Kid Nation Controversy By Levine & Slavit PLLC on September 16, 2007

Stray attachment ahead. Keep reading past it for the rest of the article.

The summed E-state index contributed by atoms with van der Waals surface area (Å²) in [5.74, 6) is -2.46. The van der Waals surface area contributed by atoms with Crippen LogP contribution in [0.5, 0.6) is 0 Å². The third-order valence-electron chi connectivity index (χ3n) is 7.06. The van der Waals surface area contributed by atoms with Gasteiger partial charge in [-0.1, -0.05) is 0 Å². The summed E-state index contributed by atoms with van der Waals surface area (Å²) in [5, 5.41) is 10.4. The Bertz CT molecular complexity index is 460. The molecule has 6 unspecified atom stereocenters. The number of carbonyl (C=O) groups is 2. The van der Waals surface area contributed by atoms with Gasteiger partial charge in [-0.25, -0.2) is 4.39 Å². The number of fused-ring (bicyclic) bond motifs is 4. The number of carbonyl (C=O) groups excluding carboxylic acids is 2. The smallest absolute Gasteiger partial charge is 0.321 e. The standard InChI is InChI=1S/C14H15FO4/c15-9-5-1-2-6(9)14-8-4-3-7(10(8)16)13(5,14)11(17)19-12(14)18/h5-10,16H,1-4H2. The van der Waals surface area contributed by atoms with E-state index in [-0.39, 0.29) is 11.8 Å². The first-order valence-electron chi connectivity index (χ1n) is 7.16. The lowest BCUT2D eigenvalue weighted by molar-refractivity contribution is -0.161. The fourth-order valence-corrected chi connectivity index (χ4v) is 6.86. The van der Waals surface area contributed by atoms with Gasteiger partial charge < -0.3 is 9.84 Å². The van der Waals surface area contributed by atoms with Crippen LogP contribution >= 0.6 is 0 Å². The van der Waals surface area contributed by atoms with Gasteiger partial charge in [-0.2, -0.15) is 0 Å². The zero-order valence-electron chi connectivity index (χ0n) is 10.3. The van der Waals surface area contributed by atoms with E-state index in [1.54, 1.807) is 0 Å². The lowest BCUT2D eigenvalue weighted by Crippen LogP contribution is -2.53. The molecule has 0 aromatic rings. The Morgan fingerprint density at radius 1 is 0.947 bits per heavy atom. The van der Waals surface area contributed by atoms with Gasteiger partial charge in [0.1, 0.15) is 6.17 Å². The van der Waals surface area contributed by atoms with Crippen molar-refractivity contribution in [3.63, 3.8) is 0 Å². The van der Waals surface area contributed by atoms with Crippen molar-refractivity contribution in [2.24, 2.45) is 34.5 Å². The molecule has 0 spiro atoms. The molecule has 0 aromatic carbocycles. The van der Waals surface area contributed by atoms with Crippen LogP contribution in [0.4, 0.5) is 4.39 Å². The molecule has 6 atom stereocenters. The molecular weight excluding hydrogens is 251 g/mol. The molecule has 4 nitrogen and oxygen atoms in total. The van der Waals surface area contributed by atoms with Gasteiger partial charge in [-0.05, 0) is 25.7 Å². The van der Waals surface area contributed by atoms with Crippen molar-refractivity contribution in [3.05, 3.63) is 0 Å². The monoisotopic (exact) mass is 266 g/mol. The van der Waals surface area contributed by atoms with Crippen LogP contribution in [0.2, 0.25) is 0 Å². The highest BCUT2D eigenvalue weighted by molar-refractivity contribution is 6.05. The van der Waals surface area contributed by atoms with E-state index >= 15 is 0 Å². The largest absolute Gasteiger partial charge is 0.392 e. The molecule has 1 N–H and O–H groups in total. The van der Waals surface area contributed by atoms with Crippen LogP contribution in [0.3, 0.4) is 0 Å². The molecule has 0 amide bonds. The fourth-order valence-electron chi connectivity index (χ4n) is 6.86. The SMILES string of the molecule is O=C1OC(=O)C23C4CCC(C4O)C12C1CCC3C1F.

"40 Kids have 40 days to build a brave new world without adults to help or hinder their efforts," says CBS in describing its new controversial show, Kid Nation. The program, set to debut on September 19th, is being described as a hybrid of CBS's Survivor and Rudyard Kipling's Lord of the Flies. During the 40 days, the children, aged 8 to 15, cooked, cleaned, formed a government, and ran a business without the supervision of any adults in a deserted New Mexico location (which is reported to be a town created with old movie sets). The filming took place during the middle of the school year. Janis Miles, the parent of on child on the program wrote a letter to New Mexico state officials after the completion of production. Miles is the mother of Divad, an eleven year old girl who burned her face while cooking due to hot splattered grease. There are allegations of neglect, endangerment, and abuse. CBS has acknowledged that a few of the children needed medical attention after drinking bleach that was inside of a soda bottle. Taylor, a ten year old from Sylvester, Georgia was made available for questioning about set conditions by CBS. Taylor stated that the children pulled wagons that were filled with supplies through the New Mexico desert for over one mile. Child labor laws are also at issue as Taylor reported that the children worked from the crack of dawn until about 9:30 P.M. The parents of the children on the program all signed a 22-page release waiving the right to sue if their children died, were injured, received medical care that was inadequate, or if their children were living in unsafe housing therefore causing injury. The agreement even went as far as stating that the parents and their children would be the only people accountable for emotional distress, illness, sexually transmitted diseases, H.I.V. and pregnancy. The contract stated that although the children would be payed for participation in the show, the payment did not create an employer/employee relationship and therefore the program was not subject to child labor laws. New Mexico state authorities have criticized Kid Nation. An official at the department overseeing licensing of congregant child-care settings stated that the program violated New Mexico state laws that require facilities that house minors to be reviewed before being licensed. The contract also contained a confidentiality agreement requiring that the children and their parents to gain approval from CBS before participating in an interview. This agreement extends to at least three years after the end of the program. If a parent or child violates the confidentiality agreement, he/she will face a $5 million penalty. CBS has responded to the accusations by releasing a statement which said that the series was filmed responsibly and within all applicable laws in the state of New Mexico at the time of the production.

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